Point is: it’s easy to come up with examples where keeping names hidden causes problems, but the trade-off is real and arguably worse.

    Comment by Cyril — 3/5/2011 @ 10:24

  7. @Cyril

    We recognise that women remain poorly represented at senior levels across the sciences, including ecology and evolution. Given the lack of evidence that double-blind review favours female authors, we suggest that efforts to address this imbalance should be directed into supporting innovative schemes aiming to change working conditions, including initiatives such as increased flexibility of working hours, support for scientists returning to research after career breaks and mentoring schemes. We see no reason to direct time and resources into overcoming the acknowledged resistance of editors and the scepticism of many in the field regarding the alleged benefits of double-blind review.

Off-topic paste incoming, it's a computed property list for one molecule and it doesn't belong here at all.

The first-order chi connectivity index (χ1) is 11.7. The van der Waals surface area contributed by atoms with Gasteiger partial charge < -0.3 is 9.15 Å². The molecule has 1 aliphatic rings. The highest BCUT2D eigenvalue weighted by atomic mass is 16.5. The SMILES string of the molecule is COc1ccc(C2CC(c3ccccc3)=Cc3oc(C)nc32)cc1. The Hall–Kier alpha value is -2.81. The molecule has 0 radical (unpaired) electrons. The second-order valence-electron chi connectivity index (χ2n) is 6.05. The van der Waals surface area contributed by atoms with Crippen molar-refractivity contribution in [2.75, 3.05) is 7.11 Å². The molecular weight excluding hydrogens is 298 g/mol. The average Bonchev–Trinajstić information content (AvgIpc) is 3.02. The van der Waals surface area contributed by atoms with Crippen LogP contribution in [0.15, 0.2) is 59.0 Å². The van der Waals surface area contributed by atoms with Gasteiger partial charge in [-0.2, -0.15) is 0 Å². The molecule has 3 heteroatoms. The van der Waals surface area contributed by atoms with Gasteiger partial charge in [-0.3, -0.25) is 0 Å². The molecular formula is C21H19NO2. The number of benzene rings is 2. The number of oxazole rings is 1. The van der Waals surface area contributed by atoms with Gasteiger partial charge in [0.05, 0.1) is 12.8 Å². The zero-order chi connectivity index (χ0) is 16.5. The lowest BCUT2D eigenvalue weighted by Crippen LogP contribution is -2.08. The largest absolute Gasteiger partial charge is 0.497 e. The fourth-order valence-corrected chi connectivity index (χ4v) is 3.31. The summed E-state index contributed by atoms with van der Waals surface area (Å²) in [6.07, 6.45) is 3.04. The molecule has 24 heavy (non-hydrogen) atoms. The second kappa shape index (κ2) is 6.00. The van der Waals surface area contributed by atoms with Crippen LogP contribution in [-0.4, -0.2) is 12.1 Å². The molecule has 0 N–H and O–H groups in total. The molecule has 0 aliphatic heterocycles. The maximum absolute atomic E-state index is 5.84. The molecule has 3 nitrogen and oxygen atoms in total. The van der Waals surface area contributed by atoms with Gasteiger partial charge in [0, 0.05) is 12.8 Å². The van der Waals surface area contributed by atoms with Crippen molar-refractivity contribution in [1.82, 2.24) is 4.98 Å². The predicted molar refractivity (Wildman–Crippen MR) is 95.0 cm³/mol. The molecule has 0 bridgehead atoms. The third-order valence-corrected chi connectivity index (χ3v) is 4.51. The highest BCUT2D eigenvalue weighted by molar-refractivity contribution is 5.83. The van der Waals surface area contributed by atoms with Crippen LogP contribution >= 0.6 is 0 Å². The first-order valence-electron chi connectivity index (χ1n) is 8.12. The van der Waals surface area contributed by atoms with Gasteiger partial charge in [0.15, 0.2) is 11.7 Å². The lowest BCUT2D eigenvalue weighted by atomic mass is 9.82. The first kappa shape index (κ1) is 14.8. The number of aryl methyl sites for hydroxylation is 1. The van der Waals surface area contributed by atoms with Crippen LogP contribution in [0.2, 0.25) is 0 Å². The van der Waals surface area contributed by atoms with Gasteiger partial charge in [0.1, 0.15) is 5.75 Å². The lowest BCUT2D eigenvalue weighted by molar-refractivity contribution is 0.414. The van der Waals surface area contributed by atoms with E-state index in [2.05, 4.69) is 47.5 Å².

Reference:
    Webb, T.J. and O’Hara, B. and Freckleton, R.P., Does double-blind review benefit female authors?, Heredity 77, 2008.

    Comment by Daniel Lemire — 3/5/2011 @ 10:30

  8. Daniel,

    Note sure what the point of that excerpt is, especially in light of the fact that the paper right after that one (last page of the pdf you link to), as well as the paper they are replying to, seem to put things very clearly:

    “[...] the study is a compelling indication that changes in review policy [to double blind] increase female representation through editor, reviewer or author behaviour.”

    As it’s the nature of such contentious issues to be argued either way, I’m actually more interested in the actual perception of female/minority researchers in my field. Yours and others may be different!

    This is a point that should at least be addressed as it seems to be more serious than potential recycling/plagiarism.

    Comment by Cyril — 3/5/2011 @ 11:22

  9. I’m interested in your opinions on this one, In practice, how far does double blind review got in retaining author anonymity?